Lambda Layers FTW!

At Serverless on Stage #16, I explored in depth the new AWS Lambda Layers feature.

Creating a Lambda Layer Link to heading

Bundling code and libraries into a Lambda Layer is very easy. Just create a ZIP file with the correct directory structure, libraries must reside in a pre-defined path to be referenced in Lambda code.

Once deployed to the Lambda container, a Layer is extracted to /opt. Default paths for import or require statements are language dependent:

  • Node.js: /opt/nodejs/node_modules or /opt/nodejs/node8/node_modules
  • Python: /opt/python or /opt/python/lib/python3.6/site-packages
  • Java: /opt/java/lib
  • Ruby: /opt/ruby/lib or /opt/ruby/gems/2.5.0
  • Binaries (PATH): /opt/bin or /opt/lib

This is how I created a Lambda Layer live during the presentation.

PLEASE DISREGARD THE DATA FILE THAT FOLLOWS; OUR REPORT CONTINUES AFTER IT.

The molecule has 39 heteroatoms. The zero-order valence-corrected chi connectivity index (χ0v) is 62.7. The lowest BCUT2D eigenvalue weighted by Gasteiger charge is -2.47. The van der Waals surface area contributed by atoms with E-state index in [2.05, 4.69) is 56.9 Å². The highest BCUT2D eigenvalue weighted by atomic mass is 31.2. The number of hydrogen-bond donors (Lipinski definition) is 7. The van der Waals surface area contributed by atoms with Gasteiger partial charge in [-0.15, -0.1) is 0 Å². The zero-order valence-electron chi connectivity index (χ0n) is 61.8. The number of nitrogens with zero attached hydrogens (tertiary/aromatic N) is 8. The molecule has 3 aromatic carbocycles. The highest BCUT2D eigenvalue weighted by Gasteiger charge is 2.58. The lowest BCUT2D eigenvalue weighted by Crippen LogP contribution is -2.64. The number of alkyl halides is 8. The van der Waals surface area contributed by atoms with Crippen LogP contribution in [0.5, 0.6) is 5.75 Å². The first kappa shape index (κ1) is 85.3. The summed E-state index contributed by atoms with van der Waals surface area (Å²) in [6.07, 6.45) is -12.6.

Bunding code in a Lambda Layer

Demo Link to heading

A presentation is nothing without a demo.

I prepared two demos:

  • two Node.js web services providing bike-sharing information. For example the status of BikeMI stations near Milan Duomo is:
$ curl '' | jq .
    "bikemi": [
        "lng": 9.1868287,
        "lat": 45.462766,
        "name": "Santa Maria Beltrade",
        "bikes": {
          "standard": 8,
          "electric": 2,
          "babySeat": 0
        "emptySlots": 13,
        "distance": 0.23514495567610313
        "lng": 9.1902244,
        "lat": 45.460017,
        "name": "Velasca",
        "bikes": {
          "standard": 18,
          "electric": 2,
          "babySeat": 0
        "emptySlots": 4,
        "distance": 0.17767506585759438

Serverless Days 2018 talks

Source code for both demos is available on Github